Tokyo Marui spring powered replicas – Part 1

Given the wide availability of gas and CO2 powered replicas, many people tend to disregard spring powered replicas. However, some of these are actually pretty good and the cost of shooting spring powered replica is virtually zero. World of Replica Air Pistols reader R-Gun Pete has owned several Tokyo Marui spring powered replicas for almost twenty years. Here he explains how he came to own them and what they’re like to own and shoot:

I will start by explaining the path that brought me to the discovery of airsoft pistols.

Sometime at the beginning of 1998 I bought an airgun but I had no clue that by the end of the year I would have caught the Collector’s bug. My first interest was limited to plinking. It started with a BB pistol ( Crosman AutoAir II) which was some sort of replica, then this was followed by a Crosman 1377 and a Crosman 2289 (both multi-pump pellet airguns) that were more accurate than my first purchase. In the case of those latter two airguns, they are not replicas at all.

Having realized that pellets were giving better accuracy, I acquired a Crosman 1008 and a Crosman 357 (revolver) which were somewhat styled after existing handguns. At the same time I started to actively look up what was available in air pistols through the internet and magazine subscriptions. In the early Fall of 1998, visits to the local army surplus store made me discover that other options also existed.

There was a display of nice handguns that seemed out of bounds for me since I didn’t have a permit but, out of curiosity, after asking the owner how they could sell firearms in their store I was told that they were not real steel handguns.

The world of airsoft had just opened up in front of me. Up to this point my knowledge of real steel handguns was fairly limited. It was cowboy or police revolvers, detective or gangster semi-autos or war movies American Colt .45 and German Luger, but nothing really more specific than that. Basically what I knew was limited to several legendary names such as Colt, Browning and Winchester and not that much more.

What I saw in the Army Surplus display cabinet was a real eye opener. Beretta, Glock, HK, Ruger, SIG and Walther were hanging there behind the glass doors. I just got my first exposure to the Wonder Nine. Basically, the Wonder Nine have large capacity double stack magazine of 9x19mm projectiles, they have a polymer, stainless or alloy construction for ease of maintenance and a double/single trigger system. They could also have additional safety features such as decocker and mag safety.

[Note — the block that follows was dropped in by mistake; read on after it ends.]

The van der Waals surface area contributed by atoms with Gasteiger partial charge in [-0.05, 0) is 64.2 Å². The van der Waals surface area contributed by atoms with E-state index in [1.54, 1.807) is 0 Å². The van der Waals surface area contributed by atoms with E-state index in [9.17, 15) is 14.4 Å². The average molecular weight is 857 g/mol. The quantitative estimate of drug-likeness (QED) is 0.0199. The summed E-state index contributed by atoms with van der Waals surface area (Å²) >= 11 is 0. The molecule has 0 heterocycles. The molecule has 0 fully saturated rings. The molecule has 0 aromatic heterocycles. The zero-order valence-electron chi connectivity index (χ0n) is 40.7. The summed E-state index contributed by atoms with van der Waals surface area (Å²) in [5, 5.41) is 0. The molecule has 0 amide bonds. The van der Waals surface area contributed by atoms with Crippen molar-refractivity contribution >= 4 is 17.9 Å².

Being excited by the number of models available, I bought a Ruger P85 to try this different type of airgun and evaluate how it would shoot. It was a Tokyo Marui 6mm BB spring pistol with the Hop Up system. It was made from ABS plastic but it, nevertheless, looked totally gorgeous.

With young kids in the house, my lead pellet shooting was strictly limited to my garage, so if the airsoft system proved marginally accurate it might be used safely in the house. This would allow me to extend the shooting practice into the winter months.

The first test in my basement made me realize that the loudest noise with this type of spring guns is the plastic BB hitting the paper target. It would be a perfect indoor shooting system. As for accuracy it was better than I expected but a far cry from what can be obtained with pellets. At the time, both in my garage and my basement I had about 16-17 feet available (approximately 5 meters) so based on my average score with pellets I calculated a ratio that I could apply to the airsoft pistols.

I am not sure how to describe the mechanism of the Ruger P85 airsoft. It is a single shot but it is also a repeater. The magazine contains several BBs but the pistol must be recocked manually for each shot by racking the slide. This loads the BB as well as compressing the spring and piston which, when released, would push out the air and shoot the BB with enough force to pass through a paper target at 5 meters. The trigger pull on all these replicas is fairly good because at this point it is single action. The BB moves fairly slowly and, depending on light conditions, can practically be tracked in flight. Even at that slow speed the Hop Up seems to keep the projectile stable. Nevertheless the resulting pattern is appreciably larger than with a regular airgun.

Instead of getting frustrated with scattered groups (after all the goal is to have fun and not to get frustrated), I increased the size of the airsoft target until I obtained a score comparable with my target used for pellet shooting. In the following picture the difference in size can be seen.